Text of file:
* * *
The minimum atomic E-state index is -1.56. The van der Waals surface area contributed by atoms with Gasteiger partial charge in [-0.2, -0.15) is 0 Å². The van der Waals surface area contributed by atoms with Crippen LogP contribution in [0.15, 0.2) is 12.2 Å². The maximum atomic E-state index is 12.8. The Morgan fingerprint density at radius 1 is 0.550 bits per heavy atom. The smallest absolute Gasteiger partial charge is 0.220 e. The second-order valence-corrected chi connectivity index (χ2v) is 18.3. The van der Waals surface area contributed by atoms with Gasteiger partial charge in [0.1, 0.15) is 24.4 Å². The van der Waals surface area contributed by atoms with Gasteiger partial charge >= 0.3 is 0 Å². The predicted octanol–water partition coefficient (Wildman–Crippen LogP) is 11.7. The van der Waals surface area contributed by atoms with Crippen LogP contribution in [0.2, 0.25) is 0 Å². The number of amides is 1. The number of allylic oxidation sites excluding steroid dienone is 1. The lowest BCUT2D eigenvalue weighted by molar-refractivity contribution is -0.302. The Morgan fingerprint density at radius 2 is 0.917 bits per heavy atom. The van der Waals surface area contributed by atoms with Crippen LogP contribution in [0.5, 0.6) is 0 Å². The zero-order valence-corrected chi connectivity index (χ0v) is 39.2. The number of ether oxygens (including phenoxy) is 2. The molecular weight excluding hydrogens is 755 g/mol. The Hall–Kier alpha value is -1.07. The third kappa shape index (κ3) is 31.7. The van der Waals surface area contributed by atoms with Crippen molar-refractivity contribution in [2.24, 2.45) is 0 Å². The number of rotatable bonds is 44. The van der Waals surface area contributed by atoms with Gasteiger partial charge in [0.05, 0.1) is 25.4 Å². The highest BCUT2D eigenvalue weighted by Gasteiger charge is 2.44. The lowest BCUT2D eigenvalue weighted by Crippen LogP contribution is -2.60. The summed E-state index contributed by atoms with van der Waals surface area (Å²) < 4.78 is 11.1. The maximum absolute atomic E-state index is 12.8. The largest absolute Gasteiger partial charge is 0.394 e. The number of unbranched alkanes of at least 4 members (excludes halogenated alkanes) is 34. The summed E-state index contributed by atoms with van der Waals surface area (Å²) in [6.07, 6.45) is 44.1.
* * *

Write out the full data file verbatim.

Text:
The minimum atomic E-state index is -1.56. The van der Waals surface area contributed by atoms with Gasteiger partial charge in [-0.2, -0.15) is 0 Å². The van der Waals surface area contributed by atoms with Crippen LogP contribution in [0.15, 0.2) is 12.2 Å². The maximum atomic E-state index is 12.8. The Morgan fingerprint density at radius 1 is 0.550 bits per heavy atom. The smallest absolute Gasteiger partial charge is 0.220 e. The second-order valence-corrected chi connectivity index (χ2v) is 18.3. The van der Waals surface area contributed by atoms with Gasteiger partial charge in [0.1, 0.15) is 24.4 Å². The van der Waals surface area contributed by atoms with Gasteiger partial charge >= 0.3 is 0 Å². The predicted octanol–water partition coefficient (Wildman–Crippen LogP) is 11.7. The van der Waals surface area contributed by atoms with Crippen LogP contribution in [0.2, 0.25) is 0 Å². The number of amides is 1. The number of allylic oxidation sites excluding steroid dienone is 1. The lowest BCUT2D eigenvalue weighted by molar-refractivity contribution is -0.302. The Morgan fingerprint density at radius 2 is 0.917 bits per heavy atom. The van der Waals surface area contributed by atoms with Crippen LogP contribution in [0.5, 0.6) is 0 Å². The zero-order valence-corrected chi connectivity index (χ0v) is 39.2. The number of ether oxygens (including phenoxy) is 2. The molecular weight excluding hydrogens is 755 g/mol. The Hall–Kier alpha value is -1.07. The third kappa shape index (κ3) is 31.7. The van der Waals surface area contributed by atoms with Crippen molar-refractivity contribution in [2.24, 2.45) is 0 Å². The number of rotatable bonds is 44. The van der Waals surface area contributed by atoms with Gasteiger partial charge in [0.05, 0.1) is 25.4 Å². The highest BCUT2D eigenvalue weighted by Gasteiger charge is 2.44. The lowest BCUT2D eigenvalue weighted by Crippen LogP contribution is -2.60. The summed E-state index contributed by atoms with van der Waals surface area (Å²) < 4.78 is 11.1. The maximum absolute atomic E-state index is 12.8. The largest absolute Gasteiger partial charge is 0.394 e. The number of unbranched alkanes of at least 4 members (excludes halogenated alkanes) is 34. The summed E-state index contributed by atoms with van der Waals surface area (Å²) in [6.07, 6.45) is 44.1.